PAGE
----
Photo Journal Mondays: Hein-Kuhn Oh
Project: 'Americans Them'
Once in the past, I met a Japanese collector of Walker Evans' photographs. In quite a solemn manner he unveiled an original print from a leather case that looked as old as Evans' pictures. As I expected, the photograph was of an old church. I remember that the photograph felt quite heavy as the weight of its time. As if impatient to wait any longer, the collector began a lengthy and serious explanation about the value and the background of this original print.
The only thing left in my memory of our conversation, however, is the simple facade of the church which creates ambiguity because of its obviousness. But the church is just a church and the photograph is just a photograph.
Last summer, I had deja-vu with so many churches I saw and Evans photographed while traveling in the Eastern part of the United States. In 1990, I once went past a place similar to a place which I knew of in the Ohio country side, same old freeway, Mcdonald restaurants, a shabby gas station with rotten pumps . . . Won't there be the same festivals, auctions, and parades that I used to see in the Ohio countryside? Perhaps after ten years there will still be the same festival beginning with a parade car with a big Burger King logo and a nearby local school brass band and ending with the solemn salute of old veterans from the American Legion.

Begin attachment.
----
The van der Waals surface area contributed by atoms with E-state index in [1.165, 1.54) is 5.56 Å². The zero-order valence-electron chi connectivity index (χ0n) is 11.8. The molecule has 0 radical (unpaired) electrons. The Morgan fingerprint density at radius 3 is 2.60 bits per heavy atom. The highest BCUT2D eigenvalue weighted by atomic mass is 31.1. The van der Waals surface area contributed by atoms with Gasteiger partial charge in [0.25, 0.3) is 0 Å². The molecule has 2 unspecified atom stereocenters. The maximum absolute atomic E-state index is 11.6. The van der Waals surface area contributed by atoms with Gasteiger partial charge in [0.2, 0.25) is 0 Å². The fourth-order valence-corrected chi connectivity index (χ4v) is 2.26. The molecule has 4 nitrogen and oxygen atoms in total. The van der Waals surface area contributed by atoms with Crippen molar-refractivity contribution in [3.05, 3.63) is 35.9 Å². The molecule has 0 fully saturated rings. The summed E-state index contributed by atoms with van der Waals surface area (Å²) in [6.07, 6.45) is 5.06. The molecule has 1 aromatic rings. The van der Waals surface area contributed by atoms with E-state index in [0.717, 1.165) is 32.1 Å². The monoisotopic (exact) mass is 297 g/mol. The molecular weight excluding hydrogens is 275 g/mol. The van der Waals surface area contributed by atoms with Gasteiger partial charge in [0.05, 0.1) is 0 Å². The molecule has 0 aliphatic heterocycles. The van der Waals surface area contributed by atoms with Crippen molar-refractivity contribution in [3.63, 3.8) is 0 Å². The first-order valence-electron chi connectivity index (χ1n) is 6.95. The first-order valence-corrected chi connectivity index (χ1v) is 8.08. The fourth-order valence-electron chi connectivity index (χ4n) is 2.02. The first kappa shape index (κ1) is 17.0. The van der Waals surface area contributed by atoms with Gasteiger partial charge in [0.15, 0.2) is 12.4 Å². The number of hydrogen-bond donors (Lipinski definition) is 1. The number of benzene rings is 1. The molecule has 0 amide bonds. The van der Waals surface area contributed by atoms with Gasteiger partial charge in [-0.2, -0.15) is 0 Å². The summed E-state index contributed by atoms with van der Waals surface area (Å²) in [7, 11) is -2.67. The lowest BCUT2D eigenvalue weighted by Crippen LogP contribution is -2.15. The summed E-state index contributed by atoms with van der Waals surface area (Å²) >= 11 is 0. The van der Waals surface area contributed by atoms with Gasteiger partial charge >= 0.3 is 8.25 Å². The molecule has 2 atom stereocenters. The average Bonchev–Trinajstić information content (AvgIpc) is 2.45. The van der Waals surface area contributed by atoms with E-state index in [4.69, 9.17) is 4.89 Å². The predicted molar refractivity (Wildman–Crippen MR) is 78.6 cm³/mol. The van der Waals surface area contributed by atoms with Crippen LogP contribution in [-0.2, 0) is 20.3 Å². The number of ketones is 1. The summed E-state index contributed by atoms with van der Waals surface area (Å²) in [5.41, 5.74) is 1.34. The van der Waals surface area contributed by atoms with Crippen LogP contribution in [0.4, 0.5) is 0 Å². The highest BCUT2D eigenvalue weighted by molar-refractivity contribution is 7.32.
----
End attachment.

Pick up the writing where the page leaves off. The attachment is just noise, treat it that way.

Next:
There might still be a Chinese or a Japanese photographer like me, who gets perplexed with confronting the empty faces of Fargo while looking for 'raw' figures of Arbus or Weegee. Regardless of whether they use a scarred Graflex or a brilliant digital camera, won't they be confused about the curious identity of American culture if they see Walker Evans's old church standing in a surreal mood in the same place? Then they will experience Americans as 'them', as perpetual others.
April 3, 2000, after finishing American Them...